by Paul Serran
It is said that tragedy plus time equals comedy, in the sense that, the farther away in time from an event that we are, the least likely we become to be touched by the tragic aspects of it, and more inclined to see the humor that lies underneath it.
This applies to the whole of the NXIVM saga, and more specifically, to the most watched documentary series about it, now in its second season. As the public becomes more and more familiar with the cast of characters of this real life drama, the more opportunities there are for turning the tragic story upside down and finding the humour that lies underneath it.
Writing for Primetimer, Joe Reid achieved this exact effect in his hilarious article Something’s Lurking in Nancy Salzman’s House in The Vow Part Two.
The reviewer focuses in a small detail in the production, ‘a version of home decor that may haunt you forever.’
The second episode of the series, writes Reid, ‘continues to track the downfall of the self-help cult NXIVM and the trial of its founder, Keith Raniere’, with a special focus on NXIVM’s co-founder Nancy Salzman.
At the time of filming, Nancy was under house arrest in Clifton Park, New York, awaiting her sentencing to one count of racketeering and conspiracy, as she tried to ‘unpack her long and complicated history with behavioral therapy and eventually, Keith Raniere.’
‘It would be great to say we were following along closely as Nancy talked about her childhood, her nursing career, and her earliest encounters with Keith, but that wouldn’t be 100% truthful. Because we were absolutely distracted by the piece of home decor that appeared at the two-minute mark of last night’s episode’.
Reid is talking about a ‘life-size, three-dimensional cutout of an old woman wearing a housecoat, resting against the wall in Nancy Salzman’s new home. Nancy doesn’t address it, doesn’t explain it, doesn’t ever ask it for advice. The production makes sure it’s visible in the background of every single interview setup she does in that house’.
‘The viewer could well be experiencing an ocular event of some kind. “Does everybody see that old lady behind Nancy Salzman?” you’ll ask with a note of panic, like there’s a chance she might just be the It Follows demon coming to claim Nancy as its next victim.’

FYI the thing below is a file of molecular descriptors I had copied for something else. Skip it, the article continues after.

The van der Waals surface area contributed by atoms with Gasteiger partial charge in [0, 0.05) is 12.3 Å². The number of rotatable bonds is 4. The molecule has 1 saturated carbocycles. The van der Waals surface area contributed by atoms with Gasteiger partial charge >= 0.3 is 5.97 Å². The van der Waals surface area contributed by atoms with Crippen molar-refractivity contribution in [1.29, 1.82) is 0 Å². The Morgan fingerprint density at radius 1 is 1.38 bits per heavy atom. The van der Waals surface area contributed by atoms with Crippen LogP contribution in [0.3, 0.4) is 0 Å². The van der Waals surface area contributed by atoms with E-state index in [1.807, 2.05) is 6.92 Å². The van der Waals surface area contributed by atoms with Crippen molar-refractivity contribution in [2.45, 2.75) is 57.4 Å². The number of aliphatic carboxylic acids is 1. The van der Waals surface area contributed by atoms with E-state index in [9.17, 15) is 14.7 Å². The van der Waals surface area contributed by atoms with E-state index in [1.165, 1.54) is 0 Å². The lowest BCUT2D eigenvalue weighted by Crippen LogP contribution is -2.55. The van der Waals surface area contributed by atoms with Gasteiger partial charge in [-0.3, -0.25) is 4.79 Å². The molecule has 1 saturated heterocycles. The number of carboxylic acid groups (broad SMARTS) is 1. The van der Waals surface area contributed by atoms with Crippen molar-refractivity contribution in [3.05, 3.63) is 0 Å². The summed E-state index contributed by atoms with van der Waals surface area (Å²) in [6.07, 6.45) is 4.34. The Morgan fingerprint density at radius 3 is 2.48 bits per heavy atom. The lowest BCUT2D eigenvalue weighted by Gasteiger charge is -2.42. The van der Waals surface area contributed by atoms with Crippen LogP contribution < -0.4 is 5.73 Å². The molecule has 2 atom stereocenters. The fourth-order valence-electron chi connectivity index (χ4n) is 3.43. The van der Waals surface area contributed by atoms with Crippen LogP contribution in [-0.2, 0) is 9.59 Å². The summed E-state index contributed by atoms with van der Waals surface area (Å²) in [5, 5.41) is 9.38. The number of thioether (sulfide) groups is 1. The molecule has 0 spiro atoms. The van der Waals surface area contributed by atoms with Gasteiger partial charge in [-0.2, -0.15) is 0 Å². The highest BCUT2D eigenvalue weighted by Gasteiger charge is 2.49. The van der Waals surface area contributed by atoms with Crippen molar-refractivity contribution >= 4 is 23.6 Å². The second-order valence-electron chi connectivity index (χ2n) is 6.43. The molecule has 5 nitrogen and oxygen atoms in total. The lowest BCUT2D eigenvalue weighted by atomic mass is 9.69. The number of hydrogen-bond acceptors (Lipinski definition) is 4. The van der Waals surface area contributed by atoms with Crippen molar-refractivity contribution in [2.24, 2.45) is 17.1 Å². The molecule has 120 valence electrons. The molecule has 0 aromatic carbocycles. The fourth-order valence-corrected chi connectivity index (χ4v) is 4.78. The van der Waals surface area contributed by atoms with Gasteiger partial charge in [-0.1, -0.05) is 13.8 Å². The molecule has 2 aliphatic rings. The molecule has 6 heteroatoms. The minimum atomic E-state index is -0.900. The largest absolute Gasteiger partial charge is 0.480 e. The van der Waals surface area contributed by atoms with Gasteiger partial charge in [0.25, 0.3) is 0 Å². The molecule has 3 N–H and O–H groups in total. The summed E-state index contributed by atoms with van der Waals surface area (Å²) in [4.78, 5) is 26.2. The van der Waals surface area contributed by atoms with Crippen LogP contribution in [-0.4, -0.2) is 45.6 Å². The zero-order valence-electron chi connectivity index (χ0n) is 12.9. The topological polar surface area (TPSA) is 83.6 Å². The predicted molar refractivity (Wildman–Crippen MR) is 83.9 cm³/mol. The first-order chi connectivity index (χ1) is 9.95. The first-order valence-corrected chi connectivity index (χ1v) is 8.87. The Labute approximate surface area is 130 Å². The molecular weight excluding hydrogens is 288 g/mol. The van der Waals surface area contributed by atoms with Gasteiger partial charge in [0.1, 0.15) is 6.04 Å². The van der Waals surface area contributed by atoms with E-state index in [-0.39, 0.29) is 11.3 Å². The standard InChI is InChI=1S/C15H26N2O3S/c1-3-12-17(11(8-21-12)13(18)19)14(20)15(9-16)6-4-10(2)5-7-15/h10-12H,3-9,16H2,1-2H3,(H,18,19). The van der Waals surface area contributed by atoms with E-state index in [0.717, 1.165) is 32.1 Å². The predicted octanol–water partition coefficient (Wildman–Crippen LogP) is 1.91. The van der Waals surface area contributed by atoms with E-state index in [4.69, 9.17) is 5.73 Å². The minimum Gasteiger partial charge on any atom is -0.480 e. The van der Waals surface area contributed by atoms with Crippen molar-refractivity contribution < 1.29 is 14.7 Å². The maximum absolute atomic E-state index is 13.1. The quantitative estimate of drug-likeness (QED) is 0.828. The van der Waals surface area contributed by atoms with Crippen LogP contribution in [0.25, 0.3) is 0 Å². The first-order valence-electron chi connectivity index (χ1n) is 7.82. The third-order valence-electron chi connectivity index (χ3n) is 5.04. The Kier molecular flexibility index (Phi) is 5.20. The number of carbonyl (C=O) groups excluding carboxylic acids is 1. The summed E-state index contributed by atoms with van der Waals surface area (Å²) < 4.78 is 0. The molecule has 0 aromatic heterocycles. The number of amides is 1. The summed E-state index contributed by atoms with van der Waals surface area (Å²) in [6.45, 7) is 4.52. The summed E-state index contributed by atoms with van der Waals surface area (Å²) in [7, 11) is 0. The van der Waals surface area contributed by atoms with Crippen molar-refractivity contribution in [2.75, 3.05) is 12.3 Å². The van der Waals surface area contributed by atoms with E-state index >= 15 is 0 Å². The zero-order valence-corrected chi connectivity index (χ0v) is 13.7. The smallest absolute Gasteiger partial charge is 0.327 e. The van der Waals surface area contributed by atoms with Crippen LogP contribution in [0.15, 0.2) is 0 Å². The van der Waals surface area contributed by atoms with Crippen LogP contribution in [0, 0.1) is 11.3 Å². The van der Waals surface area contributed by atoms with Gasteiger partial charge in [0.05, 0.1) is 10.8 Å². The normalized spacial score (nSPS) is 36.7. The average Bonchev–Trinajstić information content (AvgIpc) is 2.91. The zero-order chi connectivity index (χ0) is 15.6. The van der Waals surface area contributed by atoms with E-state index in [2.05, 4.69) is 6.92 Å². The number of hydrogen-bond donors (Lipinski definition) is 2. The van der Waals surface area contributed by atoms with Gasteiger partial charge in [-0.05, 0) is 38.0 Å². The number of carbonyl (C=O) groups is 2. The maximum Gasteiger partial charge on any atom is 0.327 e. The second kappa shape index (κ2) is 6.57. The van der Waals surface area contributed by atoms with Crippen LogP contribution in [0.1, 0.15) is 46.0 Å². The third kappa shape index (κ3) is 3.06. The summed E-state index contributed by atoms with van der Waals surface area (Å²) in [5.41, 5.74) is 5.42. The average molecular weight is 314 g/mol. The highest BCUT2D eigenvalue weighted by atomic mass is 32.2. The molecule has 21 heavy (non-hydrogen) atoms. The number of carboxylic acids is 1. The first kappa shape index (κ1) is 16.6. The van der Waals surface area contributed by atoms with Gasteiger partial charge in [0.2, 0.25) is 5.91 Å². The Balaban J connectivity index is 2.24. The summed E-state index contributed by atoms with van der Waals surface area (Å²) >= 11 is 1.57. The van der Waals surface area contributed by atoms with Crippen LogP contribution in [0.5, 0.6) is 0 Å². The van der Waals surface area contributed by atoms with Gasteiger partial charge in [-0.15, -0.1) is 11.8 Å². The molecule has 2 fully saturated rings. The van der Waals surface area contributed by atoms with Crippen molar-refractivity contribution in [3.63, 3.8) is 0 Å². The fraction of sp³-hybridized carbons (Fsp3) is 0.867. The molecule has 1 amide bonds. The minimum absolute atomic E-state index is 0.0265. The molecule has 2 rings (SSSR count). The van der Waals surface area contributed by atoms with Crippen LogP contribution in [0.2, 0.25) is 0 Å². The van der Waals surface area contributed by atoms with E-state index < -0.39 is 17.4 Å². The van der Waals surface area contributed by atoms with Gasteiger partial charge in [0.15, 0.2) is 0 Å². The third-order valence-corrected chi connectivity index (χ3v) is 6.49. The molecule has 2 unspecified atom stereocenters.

The article examines ‘the quiet desperation of Nancy Salzman’s living situation’, as she lives in a much more modest house that is ‘a monument to beige’.
‘The only pop of color that exists in Nancy’s house-arrest world is the blue flowered housecoat worn by the ghostly matron propped against the wall in her living room.’
Incredibly enough, the reviewer is right about the hilarious compounding effect of this creepy apparition in every single shot of Salzman speaking in her home.
‘The woman and her floral housecoat appear almost impressionistic, like Van Gogh was commissioned to paint life-size cutouts of old women for customers looking to scare the hell out of their friends by sticking a random old lady in their house while they sleep.’
Reid wonder what is the meaning of this figure ‘idly scratching at her forearm; something is nagging at her soul.’
And also, the reason why ‘NO ONE MENTIONS THIS OLD LADY CUTOUT.’ It’s a bit scary, but also very funny.
After having loads of fun with this detail, the article speculates in a more serious tone if that sculpture would not be a depiction of Nancy’s mother, who suffered from chronic pain, and ‘spurred her to go into nursing as a career, and from there into pseudoscience like hypnosis and neuro-linguistic programming.’
Would that really be ‘the matriarch whose pain [Nancy Salzman] can never heal?’
If you, like me, are somewhat short in sympathy for the former ‘Prefect’ of NXIVM, Joe Reed digs deep into the tragedy of NXIVM and unearths an absolute crazy and hilarious gem of an article.